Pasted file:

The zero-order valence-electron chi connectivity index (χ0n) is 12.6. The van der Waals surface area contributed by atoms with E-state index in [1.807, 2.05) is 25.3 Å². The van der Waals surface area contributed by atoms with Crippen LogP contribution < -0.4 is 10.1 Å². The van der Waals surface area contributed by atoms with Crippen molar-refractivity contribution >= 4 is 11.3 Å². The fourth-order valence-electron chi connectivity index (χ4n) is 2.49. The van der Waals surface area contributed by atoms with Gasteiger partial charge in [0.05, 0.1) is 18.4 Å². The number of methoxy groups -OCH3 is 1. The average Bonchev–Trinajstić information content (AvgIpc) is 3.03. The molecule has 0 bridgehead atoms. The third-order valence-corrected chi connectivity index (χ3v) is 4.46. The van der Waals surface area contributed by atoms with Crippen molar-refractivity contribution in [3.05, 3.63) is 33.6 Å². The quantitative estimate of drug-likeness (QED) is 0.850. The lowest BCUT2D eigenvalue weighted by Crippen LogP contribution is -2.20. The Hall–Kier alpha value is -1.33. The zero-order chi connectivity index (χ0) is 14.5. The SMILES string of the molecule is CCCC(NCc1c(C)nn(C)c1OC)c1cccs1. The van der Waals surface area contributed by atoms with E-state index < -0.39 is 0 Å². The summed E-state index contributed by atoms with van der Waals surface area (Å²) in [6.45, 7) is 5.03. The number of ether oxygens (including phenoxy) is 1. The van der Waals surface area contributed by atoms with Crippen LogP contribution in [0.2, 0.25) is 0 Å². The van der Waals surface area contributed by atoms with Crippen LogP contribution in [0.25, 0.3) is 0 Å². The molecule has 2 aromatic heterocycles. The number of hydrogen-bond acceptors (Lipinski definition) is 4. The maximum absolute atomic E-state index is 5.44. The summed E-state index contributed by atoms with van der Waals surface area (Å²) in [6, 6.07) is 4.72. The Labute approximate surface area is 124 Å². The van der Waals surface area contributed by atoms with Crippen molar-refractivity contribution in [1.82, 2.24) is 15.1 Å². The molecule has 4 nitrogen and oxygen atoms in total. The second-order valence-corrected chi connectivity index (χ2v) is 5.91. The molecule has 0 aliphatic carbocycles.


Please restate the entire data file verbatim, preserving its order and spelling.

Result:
The zero-order valence-electron chi connectivity index (χ0n) is 12.6. The van der Waals surface area contributed by atoms with E-state index in [1.807, 2.05) is 25.3 Å². The van der Waals surface area contributed by atoms with Crippen LogP contribution < -0.4 is 10.1 Å². The van der Waals surface area contributed by atoms with Crippen molar-refractivity contribution >= 4 is 11.3 Å². The fourth-order valence-electron chi connectivity index (χ4n) is 2.49. The van der Waals surface area contributed by atoms with Gasteiger partial charge in [0.05, 0.1) is 18.4 Å². The number of methoxy groups -OCH3 is 1. The average Bonchev–Trinajstić information content (AvgIpc) is 3.03. The molecule has 0 bridgehead atoms. The third-order valence-corrected chi connectivity index (χ3v) is 4.46. The van der Waals surface area contributed by atoms with Crippen molar-refractivity contribution in [3.05, 3.63) is 33.6 Å². The quantitative estimate of drug-likeness (QED) is 0.850. The lowest BCUT2D eigenvalue weighted by Crippen LogP contribution is -2.20. The Hall–Kier alpha value is -1.33. The zero-order chi connectivity index (χ0) is 14.5. The SMILES string of the molecule is CCCC(NCc1c(C)nn(C)c1OC)c1cccs1. The van der Waals surface area contributed by atoms with E-state index < -0.39 is 0 Å². The summed E-state index contributed by atoms with van der Waals surface area (Å²) in [6.45, 7) is 5.03. The number of ether oxygens (including phenoxy) is 1. The van der Waals surface area contributed by atoms with Crippen LogP contribution in [0.2, 0.25) is 0 Å². The van der Waals surface area contributed by atoms with Crippen LogP contribution in [0.25, 0.3) is 0 Å². The molecule has 2 aromatic heterocycles. The number of hydrogen-bond acceptors (Lipinski definition) is 4. The maximum absolute atomic E-state index is 5.44. The summed E-state index contributed by atoms with van der Waals surface area (Å²) in [6, 6.07) is 4.72. The Labute approximate surface area is 124 Å². The van der Waals surface area contributed by atoms with Crippen molar-refractivity contribution in [1.82, 2.24) is 15.1 Å². The molecule has 4 nitrogen and oxygen atoms in total. The second-order valence-corrected chi connectivity index (χ2v) is 5.91. The molecule has 0 aliphatic carbocycles.